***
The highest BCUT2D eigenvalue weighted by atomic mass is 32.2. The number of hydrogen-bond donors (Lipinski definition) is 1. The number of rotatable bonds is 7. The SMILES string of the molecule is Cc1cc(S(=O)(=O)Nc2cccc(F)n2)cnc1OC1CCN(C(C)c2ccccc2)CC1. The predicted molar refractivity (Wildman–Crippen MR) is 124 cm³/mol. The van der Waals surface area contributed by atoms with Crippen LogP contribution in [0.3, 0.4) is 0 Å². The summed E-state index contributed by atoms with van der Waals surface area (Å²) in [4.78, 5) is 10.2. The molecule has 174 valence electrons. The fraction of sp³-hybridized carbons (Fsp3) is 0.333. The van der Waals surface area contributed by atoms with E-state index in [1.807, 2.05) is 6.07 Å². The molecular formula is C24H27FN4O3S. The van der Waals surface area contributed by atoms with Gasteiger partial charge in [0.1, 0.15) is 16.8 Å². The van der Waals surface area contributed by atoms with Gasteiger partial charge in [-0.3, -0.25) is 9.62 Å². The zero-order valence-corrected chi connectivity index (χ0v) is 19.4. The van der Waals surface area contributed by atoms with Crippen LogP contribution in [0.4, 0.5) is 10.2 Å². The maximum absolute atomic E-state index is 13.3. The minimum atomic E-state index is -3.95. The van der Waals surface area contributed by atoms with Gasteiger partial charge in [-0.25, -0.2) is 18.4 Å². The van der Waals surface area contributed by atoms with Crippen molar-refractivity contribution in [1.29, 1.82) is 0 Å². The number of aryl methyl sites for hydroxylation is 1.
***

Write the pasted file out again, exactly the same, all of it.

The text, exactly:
The highest BCUT2D eigenvalue weighted by atomic mass is 32.2. The number of hydrogen-bond donors (Lipinski definition) is 1. The number of rotatable bonds is 7. The SMILES string of the molecule is Cc1cc(S(=O)(=O)Nc2cccc(F)n2)cnc1OC1CCN(C(C)c2ccccc2)CC1. The predicted molar refractivity (Wildman–Crippen MR) is 124 cm³/mol. The van der Waals surface area contributed by atoms with Crippen LogP contribution in [0.3, 0.4) is 0 Å². The summed E-state index contributed by atoms with van der Waals surface area (Å²) in [4.78, 5) is 10.2. The molecule has 174 valence electrons. The fraction of sp³-hybridized carbons (Fsp3) is 0.333. The van der Waals surface area contributed by atoms with E-state index in [1.807, 2.05) is 6.07 Å². The molecular formula is C24H27FN4O3S. The van der Waals surface area contributed by atoms with Gasteiger partial charge in [0.1, 0.15) is 16.8 Å². The van der Waals surface area contributed by atoms with Gasteiger partial charge in [-0.3, -0.25) is 9.62 Å². The zero-order valence-corrected chi connectivity index (χ0v) is 19.4. The van der Waals surface area contributed by atoms with Crippen LogP contribution in [0.4, 0.5) is 10.2 Å². The maximum absolute atomic E-state index is 13.3. The minimum atomic E-state index is -3.95. The van der Waals surface area contributed by atoms with Gasteiger partial charge in [-0.25, -0.2) is 18.4 Å². The van der Waals surface area contributed by atoms with Crippen molar-refractivity contribution in [1.29, 1.82) is 0 Å². The number of aryl methyl sites for hydroxylation is 1.